BBC reporter Peter Hanington’s second topical thriller, A Single Source, features veteran BBC reporter William Carver, bringing the type of verisimulitude to the story only someone who’s lived it can affect.

This realistic light fills the timely story, as Carver, who’s seen it all, teases out the angle others miss when reporting from the Middle East on the cusp of the Arab Spring.

With Patrick at this side, a young BBC producer determined to win Carver’s approval, the duo ferret out stories of ordinary people in a time of crisis. There’s a fresh look at how the decisions of a removed government affect everyday citizens, while a second storyline overlaps and illuminated the tortuous journey of two brother making their way from Eritrea to Europe.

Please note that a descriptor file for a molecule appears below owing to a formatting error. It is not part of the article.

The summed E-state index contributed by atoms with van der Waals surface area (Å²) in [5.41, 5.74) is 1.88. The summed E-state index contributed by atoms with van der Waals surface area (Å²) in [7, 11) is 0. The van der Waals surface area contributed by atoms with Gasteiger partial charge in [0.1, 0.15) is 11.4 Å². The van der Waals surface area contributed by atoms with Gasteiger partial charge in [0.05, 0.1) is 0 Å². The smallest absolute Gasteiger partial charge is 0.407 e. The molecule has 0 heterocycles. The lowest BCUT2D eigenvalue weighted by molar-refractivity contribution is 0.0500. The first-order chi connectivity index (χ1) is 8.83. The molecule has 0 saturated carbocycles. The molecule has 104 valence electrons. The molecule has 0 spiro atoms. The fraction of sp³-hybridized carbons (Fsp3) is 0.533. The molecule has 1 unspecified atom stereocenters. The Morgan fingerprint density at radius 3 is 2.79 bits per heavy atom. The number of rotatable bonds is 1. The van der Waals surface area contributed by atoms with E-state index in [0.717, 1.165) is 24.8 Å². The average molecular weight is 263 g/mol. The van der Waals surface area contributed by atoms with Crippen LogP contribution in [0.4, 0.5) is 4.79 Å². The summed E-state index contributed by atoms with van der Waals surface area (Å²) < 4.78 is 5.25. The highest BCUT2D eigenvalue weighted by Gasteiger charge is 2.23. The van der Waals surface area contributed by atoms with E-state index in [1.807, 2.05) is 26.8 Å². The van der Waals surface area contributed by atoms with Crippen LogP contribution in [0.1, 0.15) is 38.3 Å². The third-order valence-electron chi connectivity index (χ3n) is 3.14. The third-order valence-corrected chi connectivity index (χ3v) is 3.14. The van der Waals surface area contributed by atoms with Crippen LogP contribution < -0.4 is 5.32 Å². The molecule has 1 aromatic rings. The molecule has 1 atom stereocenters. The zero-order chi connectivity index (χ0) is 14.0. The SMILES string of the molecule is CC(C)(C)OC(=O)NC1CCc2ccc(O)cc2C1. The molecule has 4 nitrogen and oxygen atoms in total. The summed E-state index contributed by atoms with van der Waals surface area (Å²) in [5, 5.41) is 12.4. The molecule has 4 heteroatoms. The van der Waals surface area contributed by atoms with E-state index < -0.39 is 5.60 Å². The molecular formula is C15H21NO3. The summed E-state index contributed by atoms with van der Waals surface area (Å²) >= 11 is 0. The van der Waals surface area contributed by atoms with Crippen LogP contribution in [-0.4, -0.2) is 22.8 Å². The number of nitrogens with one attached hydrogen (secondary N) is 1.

Having Carver see evidence various government’s would rather he not report grounds the story in today’s world as Carver fights to tell his story, as he looks behind the obvious and isn’t always happy with what he finds.

Well-plotted, with snappy dialogue and at times a dry wit, Carver can carry this atmospheric story with authenticity and with a shift in the various things happening that will defy readers to put the book down.